Pocketbook issues: How Budget 2019 will change your bottom line
No increases to taxes or government fees
The 2019 budget is the fourth from Dwight Ball's Liberal government, and it has a totally different tone from their inaugural 2016 budget.
Finance Minister Tom Osborne's speech — titled "Working towards a brighter future" — highlight the four years of work done by the Liberals.
Without the new $2.5-billion Atlantic Accord deal with Ottawa, Newfoundland and Labrador would have had a $575-million deficit.
This budget outlines no increase to taxes or fees, and the Liberals earlier this week announced it was eliminating the retail sales tax on car insurance, but what does that mean for your bottom line?
Here are a few pocketbook items that may, or may not, change your finances.
Hello 2020, goodbye levy
The Liberals are sticking with their plan to get rid of the deficit reduction levy on Dec. 31.
That levy was brought in back in their first budget, in 2016, which was essentially a "bad news budget."
While the threshold for the levy has been changing since then, meaning fewer people have had to pay it, the levy will be gone entirely as we bid adieu to 2019.
The 2019 budget cites a continuing "volatile" oil price through the last fiscal year.
Government's forecasting for this budget as a result is based on a price of $65 US per barrel.
Insulin program changes
Government is changing the age restrictions on the insulin pump program, which previously limited the program to people 25 or younger.
Anyone coming into the program will now be covered, Health Minister John Haggie said.
"They will not age out."
However, that only applies to new people coming under the program's umbrella.
For anyone who has already aged out, Haggie said they have already entered a different management program.
Whether the province's insulin pump rules can be expanded in future to include those already aged out remains to be seen, and rely on the province returning to surplus, he said.
"We cut out cloth according to what we got," Haggie said.
Also, the Liberals have outlined 15 new drug therapy programs, eight of which will be for cancer treatment.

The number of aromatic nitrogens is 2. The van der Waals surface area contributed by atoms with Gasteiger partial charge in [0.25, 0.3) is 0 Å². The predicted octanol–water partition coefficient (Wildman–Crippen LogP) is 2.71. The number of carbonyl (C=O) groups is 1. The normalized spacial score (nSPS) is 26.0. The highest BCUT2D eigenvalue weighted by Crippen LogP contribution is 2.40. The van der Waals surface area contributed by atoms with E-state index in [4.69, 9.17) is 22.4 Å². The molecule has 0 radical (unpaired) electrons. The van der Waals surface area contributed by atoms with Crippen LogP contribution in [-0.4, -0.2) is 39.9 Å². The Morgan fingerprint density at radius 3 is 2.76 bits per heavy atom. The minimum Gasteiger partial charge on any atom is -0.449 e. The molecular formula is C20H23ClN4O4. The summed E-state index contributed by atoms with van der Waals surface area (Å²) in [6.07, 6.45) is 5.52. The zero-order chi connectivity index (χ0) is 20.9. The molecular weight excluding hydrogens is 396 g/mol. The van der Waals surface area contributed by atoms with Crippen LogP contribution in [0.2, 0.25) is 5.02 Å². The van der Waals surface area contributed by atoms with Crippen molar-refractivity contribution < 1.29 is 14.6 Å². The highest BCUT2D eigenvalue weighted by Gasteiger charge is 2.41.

The rest of those programs are not itemized in the budget.
Free eye exams for kids
Parents will have a bit of relief - if their child needs glasses, at least.
The province is bringing in a new Eye See Eye Learn program, with the Newfoundland and Labrador Association of Optometrists, to provide children starting kindergarten with free eye exams.
Speaking of kids ...
The budget allocates $13 million, more than double last year's funding, for education planning in the K-12 program.
It will include the hiring of 350 teachers over a three-year period, as well as more reading specialists, teacher librarians, and teaching assistants.
Also, there will be a bursary program for teachers who want to upgrade their mathematics skills.
Already, seniors have a lower rate for vehicle registration renewal, but government is bringing that charge down.
When renewing registration at the counter, it will now be under $100 - and if renewing online, it will be just under $90.
Veterans will also have a lowered fee for vehicle registration, with a 10 per cent discount.
Home energy savings
This budget expands the home energy savings program to provide $4.4 million to help low-income earners reduce their energy costs.
That expansion is to help owners who are using alternate heating sources, like oil, propane, diesel or wood, in addition to electrical.
Budget 2019 includes $1.5 million for the energy efficiency loan program for homeowners on electric heat so they can get loans to look at upgrades like heat pumps.